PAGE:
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Feds, states boost misclassification claims

Claims of employee misclassification are on the rise, due in large part to stepped-up audit and enforcement efforts by the federal government and states targeting employers that improperly treat employees as independent contractors.  The focus on how employers classify their workers is likely to increase as the Internal Revenue Service and Department of Labor carry out plans to audit thousands of companies – including small businesses – for possible misclassifications. What’s more, state officials, searching for ways to boost revenue, have also intensified investigations of state wage and hour laws.  “Down here in Texas, I’m seeing increased activity, and not just from the DOL and IRS,” said Russell D. Cawyer, a partner representing employers in labor matters in Kelly Hart & Hallman’s Fort Worth, Texas office. “It’s not just something that is happening on the federal level, but on the state level as well.”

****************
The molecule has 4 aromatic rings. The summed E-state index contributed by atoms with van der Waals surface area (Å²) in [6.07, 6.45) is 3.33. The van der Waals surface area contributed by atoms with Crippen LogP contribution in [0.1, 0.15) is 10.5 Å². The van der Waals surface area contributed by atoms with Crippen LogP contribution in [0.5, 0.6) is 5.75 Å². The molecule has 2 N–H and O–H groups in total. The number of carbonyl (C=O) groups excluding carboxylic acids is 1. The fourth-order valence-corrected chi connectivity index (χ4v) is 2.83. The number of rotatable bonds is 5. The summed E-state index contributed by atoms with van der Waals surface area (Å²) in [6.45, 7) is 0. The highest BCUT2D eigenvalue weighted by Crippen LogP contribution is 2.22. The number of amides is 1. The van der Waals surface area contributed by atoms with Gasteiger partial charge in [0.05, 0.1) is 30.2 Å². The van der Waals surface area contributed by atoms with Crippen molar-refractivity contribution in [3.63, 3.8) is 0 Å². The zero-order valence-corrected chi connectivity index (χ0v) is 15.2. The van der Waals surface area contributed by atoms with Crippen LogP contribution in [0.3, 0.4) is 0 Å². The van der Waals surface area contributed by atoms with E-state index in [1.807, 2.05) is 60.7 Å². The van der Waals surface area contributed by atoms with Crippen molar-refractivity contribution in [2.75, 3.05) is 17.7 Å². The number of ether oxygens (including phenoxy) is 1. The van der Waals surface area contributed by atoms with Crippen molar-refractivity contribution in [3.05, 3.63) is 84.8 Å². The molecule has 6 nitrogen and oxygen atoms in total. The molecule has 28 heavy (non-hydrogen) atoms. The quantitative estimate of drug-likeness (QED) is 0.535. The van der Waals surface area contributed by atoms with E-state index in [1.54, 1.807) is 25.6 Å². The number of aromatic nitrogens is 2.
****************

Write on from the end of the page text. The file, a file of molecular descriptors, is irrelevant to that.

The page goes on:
The IRS has begun what will be a three-year long auditing initiative targeting misclassification, including investigations of as many as 6,000 companies, large and small. In addition, the Labor Department has stepped up its efforts to pursue employers that misclassify employees as independent contractors.  In many cases, some lawyers charge, misclassification is no accident.  “It’s intentional what they are doing. Almost always it is,” said Frederic R. Abramson, a New York business and civil litigator who represents small businesses as well as employees.  Cawyer disagreed.  “My sense is that when you have a misclassification issue, it’s primarily due to the failure [by an employer] to appreciate the difference between the independent contractor and the employee relationship,” he said.  Regardless of the intent, there is a reason companies are so tempted to break out the independent contractor form: it can be a huge cost saver.  (click on link to read full story) 

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